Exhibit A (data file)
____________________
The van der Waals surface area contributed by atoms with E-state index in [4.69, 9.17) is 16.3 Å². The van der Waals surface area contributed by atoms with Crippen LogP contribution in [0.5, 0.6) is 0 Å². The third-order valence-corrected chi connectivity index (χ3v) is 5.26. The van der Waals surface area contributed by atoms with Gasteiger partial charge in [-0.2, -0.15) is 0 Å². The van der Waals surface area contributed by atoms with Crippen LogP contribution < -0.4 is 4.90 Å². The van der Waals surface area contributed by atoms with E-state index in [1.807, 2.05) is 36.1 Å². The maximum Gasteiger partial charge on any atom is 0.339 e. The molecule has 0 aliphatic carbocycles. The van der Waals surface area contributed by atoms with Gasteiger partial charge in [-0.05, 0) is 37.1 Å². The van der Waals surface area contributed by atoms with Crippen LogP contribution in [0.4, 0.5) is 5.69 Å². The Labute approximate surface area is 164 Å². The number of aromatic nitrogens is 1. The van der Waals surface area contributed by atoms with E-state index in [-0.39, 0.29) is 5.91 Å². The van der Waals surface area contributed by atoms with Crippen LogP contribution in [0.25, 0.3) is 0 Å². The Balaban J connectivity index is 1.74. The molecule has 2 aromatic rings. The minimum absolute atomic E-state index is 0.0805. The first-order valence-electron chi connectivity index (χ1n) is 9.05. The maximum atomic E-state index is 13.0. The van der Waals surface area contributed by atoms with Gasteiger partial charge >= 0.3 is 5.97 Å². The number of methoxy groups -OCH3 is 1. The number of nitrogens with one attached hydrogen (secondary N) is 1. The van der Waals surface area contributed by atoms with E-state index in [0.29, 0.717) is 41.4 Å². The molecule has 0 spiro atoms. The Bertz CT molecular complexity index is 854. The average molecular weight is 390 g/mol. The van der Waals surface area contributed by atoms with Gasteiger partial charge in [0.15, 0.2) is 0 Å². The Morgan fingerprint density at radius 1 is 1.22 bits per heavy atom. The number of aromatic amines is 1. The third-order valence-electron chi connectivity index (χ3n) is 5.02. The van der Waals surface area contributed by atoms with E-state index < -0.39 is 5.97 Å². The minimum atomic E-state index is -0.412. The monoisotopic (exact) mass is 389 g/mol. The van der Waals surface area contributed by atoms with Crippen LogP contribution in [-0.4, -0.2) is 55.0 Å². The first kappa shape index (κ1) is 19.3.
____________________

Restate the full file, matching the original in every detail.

The van der Waals surface area contributed by atoms with E-state index in [4.69, 9.17) is 16.3 Å². The van der Waals surface area contributed by atoms with Crippen LogP contribution in [0.5, 0.6) is 0 Å². The third-order valence-corrected chi connectivity index (χ3v) is 5.26. The van der Waals surface area contributed by atoms with Gasteiger partial charge in [-0.2, -0.15) is 0 Å². The van der Waals surface area contributed by atoms with Crippen LogP contribution < -0.4 is 4.90 Å². The van der Waals surface area contributed by atoms with E-state index in [1.807, 2.05) is 36.1 Å². The maximum Gasteiger partial charge on any atom is 0.339 e. The molecule has 0 aliphatic carbocycles. The van der Waals surface area contributed by atoms with Gasteiger partial charge in [-0.05, 0) is 37.1 Å². The van der Waals surface area contributed by atoms with Crippen LogP contribution in [0.4, 0.5) is 5.69 Å². The Labute approximate surface area is 164 Å². The number of aromatic nitrogens is 1. The van der Waals surface area contributed by atoms with E-state index in [-0.39, 0.29) is 5.91 Å². The van der Waals surface area contributed by atoms with Crippen LogP contribution in [0.25, 0.3) is 0 Å². The Balaban J connectivity index is 1.74. The molecule has 2 aromatic rings. The minimum absolute atomic E-state index is 0.0805. The first-order valence-electron chi connectivity index (χ1n) is 9.05. The maximum atomic E-state index is 13.0. The van der Waals surface area contributed by atoms with Gasteiger partial charge >= 0.3 is 5.97 Å². The number of methoxy groups -OCH3 is 1. The number of nitrogens with one attached hydrogen (secondary N) is 1. The van der Waals surface area contributed by atoms with E-state index in [0.29, 0.717) is 41.4 Å². The molecule has 0 spiro atoms. The Bertz CT molecular complexity index is 854. The average molecular weight is 390 g/mol. The van der Waals surface area contributed by atoms with Gasteiger partial charge in [0.15, 0.2) is 0 Å². The Morgan fingerprint density at radius 1 is 1.22 bits per heavy atom. The number of aromatic amines is 1. The third-order valence-electron chi connectivity index (χ3n) is 5.02. The van der Waals surface area contributed by atoms with E-state index < -0.39 is 5.97 Å². The minimum atomic E-state index is -0.412. The monoisotopic (exact) mass is 389 g/mol. The van der Waals surface area contributed by atoms with Crippen LogP contribution in [-0.4, -0.2) is 55.0 Å². The first kappa shape index (κ1) is 19.3.